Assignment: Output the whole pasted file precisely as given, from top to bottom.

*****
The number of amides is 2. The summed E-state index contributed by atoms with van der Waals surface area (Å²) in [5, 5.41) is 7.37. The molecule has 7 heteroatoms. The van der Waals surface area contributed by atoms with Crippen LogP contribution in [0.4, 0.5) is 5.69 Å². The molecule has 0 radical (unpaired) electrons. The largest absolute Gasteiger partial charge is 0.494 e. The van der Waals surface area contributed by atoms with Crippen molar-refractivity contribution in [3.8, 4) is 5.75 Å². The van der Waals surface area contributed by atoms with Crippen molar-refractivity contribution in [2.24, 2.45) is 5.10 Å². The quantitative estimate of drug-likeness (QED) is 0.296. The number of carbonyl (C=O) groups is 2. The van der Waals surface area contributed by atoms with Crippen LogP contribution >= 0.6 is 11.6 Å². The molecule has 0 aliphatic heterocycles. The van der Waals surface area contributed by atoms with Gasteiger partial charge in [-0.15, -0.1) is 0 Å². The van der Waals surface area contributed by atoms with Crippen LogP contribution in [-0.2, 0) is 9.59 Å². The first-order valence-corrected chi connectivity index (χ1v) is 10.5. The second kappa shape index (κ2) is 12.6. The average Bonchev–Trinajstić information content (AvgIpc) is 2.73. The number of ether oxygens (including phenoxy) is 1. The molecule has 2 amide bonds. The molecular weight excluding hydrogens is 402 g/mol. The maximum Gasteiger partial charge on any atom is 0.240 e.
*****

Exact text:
The number of amides is 2. The summed E-state index contributed by atoms with van der Waals surface area (Å²) in [5, 5.41) is 7.37. The molecule has 7 heteroatoms. The van der Waals surface area contributed by atoms with Crippen LogP contribution in [0.4, 0.5) is 5.69 Å². The molecule has 0 radical (unpaired) electrons. The largest absolute Gasteiger partial charge is 0.494 e. The van der Waals surface area contributed by atoms with Crippen molar-refractivity contribution in [3.8, 4) is 5.75 Å². The van der Waals surface area contributed by atoms with Crippen molar-refractivity contribution in [2.24, 2.45) is 5.10 Å². The quantitative estimate of drug-likeness (QED) is 0.296. The number of carbonyl (C=O) groups is 2. The van der Waals surface area contributed by atoms with Crippen LogP contribution >= 0.6 is 11.6 Å². The molecule has 0 aliphatic heterocycles. The van der Waals surface area contributed by atoms with Gasteiger partial charge in [-0.15, -0.1) is 0 Å². The van der Waals surface area contributed by atoms with Crippen LogP contribution in [-0.2, 0) is 9.59 Å². The first-order valence-corrected chi connectivity index (χ1v) is 10.5. The second kappa shape index (κ2) is 12.6. The average Bonchev–Trinajstić information content (AvgIpc) is 2.73. The number of ether oxygens (including phenoxy) is 1. The molecule has 2 amide bonds. The molecular weight excluding hydrogens is 402 g/mol. The maximum Gasteiger partial charge on any atom is 0.240 e.